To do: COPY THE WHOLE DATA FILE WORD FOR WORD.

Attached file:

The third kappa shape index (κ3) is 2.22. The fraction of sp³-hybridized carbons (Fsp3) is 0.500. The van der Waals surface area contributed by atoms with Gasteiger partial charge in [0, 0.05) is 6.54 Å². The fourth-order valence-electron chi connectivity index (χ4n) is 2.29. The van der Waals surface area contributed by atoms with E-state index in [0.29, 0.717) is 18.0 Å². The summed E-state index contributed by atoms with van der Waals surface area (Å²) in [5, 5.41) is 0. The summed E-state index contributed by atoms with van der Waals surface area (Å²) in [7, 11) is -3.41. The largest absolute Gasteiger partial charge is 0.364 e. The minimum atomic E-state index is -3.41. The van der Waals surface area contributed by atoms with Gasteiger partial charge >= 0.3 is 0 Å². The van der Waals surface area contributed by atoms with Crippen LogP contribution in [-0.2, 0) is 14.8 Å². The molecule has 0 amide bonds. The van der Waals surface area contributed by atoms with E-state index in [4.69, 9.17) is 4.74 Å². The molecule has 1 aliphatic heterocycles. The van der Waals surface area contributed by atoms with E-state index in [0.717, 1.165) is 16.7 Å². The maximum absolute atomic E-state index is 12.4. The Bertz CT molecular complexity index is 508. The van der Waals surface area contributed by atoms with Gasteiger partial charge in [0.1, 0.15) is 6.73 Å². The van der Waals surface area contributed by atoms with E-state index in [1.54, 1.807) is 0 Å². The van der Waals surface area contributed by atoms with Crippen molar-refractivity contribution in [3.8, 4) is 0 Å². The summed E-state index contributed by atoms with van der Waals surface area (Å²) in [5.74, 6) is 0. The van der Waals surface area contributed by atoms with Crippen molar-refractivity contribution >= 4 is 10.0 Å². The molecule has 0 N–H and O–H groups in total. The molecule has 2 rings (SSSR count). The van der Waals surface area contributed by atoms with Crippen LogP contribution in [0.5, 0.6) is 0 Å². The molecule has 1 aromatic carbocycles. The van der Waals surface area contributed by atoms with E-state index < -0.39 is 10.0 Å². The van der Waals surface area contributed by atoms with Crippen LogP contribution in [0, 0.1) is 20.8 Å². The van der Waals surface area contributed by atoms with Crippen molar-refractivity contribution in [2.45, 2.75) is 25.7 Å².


The third kappa shape index (κ3) is 2.22. The fraction of sp³-hybridized carbons (Fsp3) is 0.500. The van der Waals surface area contributed by atoms with Gasteiger partial charge in [0, 0.05) is 6.54 Å². The fourth-order valence-electron chi connectivity index (χ4n) is 2.29. The van der Waals surface area contributed by atoms with E-state index in [0.29, 0.717) is 18.0 Å². The summed E-state index contributed by atoms with van der Waals surface area (Å²) in [5, 5.41) is 0. The summed E-state index contributed by atoms with van der Waals surface area (Å²) in [7, 11) is -3.41. The largest absolute Gasteiger partial charge is 0.364 e. The minimum atomic E-state index is -3.41. The van der Waals surface area contributed by atoms with Gasteiger partial charge >= 0.3 is 0 Å². The van der Waals surface area contributed by atoms with Crippen LogP contribution in [-0.2, 0) is 14.8 Å². The molecule has 0 amide bonds. The van der Waals surface area contributed by atoms with E-state index in [4.69, 9.17) is 4.74 Å². The molecule has 1 aliphatic heterocycles. The van der Waals surface area contributed by atoms with E-state index in [0.717, 1.165) is 16.7 Å². The maximum absolute atomic E-state index is 12.4. The Bertz CT molecular complexity index is 508. The van der Waals surface area contributed by atoms with Gasteiger partial charge in [0.1, 0.15) is 6.73 Å². The van der Waals surface area contributed by atoms with E-state index in [1.54, 1.807) is 0 Å². The van der Waals surface area contributed by atoms with Crippen molar-refractivity contribution in [3.8, 4) is 0 Å². The summed E-state index contributed by atoms with van der Waals surface area (Å²) in [5.74, 6) is 0. The van der Waals surface area contributed by atoms with Crippen molar-refractivity contribution >= 4 is 10.0 Å². The molecule has 0 N–H and O–H groups in total. The molecule has 2 rings (SSSR count). The van der Waals surface area contributed by atoms with Crippen LogP contribution in [0.5, 0.6) is 0 Å². The molecule has 1 aromatic carbocycles. The van der Waals surface area contributed by atoms with E-state index < -0.39 is 10.0 Å². The van der Waals surface area contributed by atoms with Crippen LogP contribution in [0, 0.1) is 20.8 Å². The van der Waals surface area contributed by atoms with Crippen molar-refractivity contribution in [2.45, 2.75) is 25.7 Å².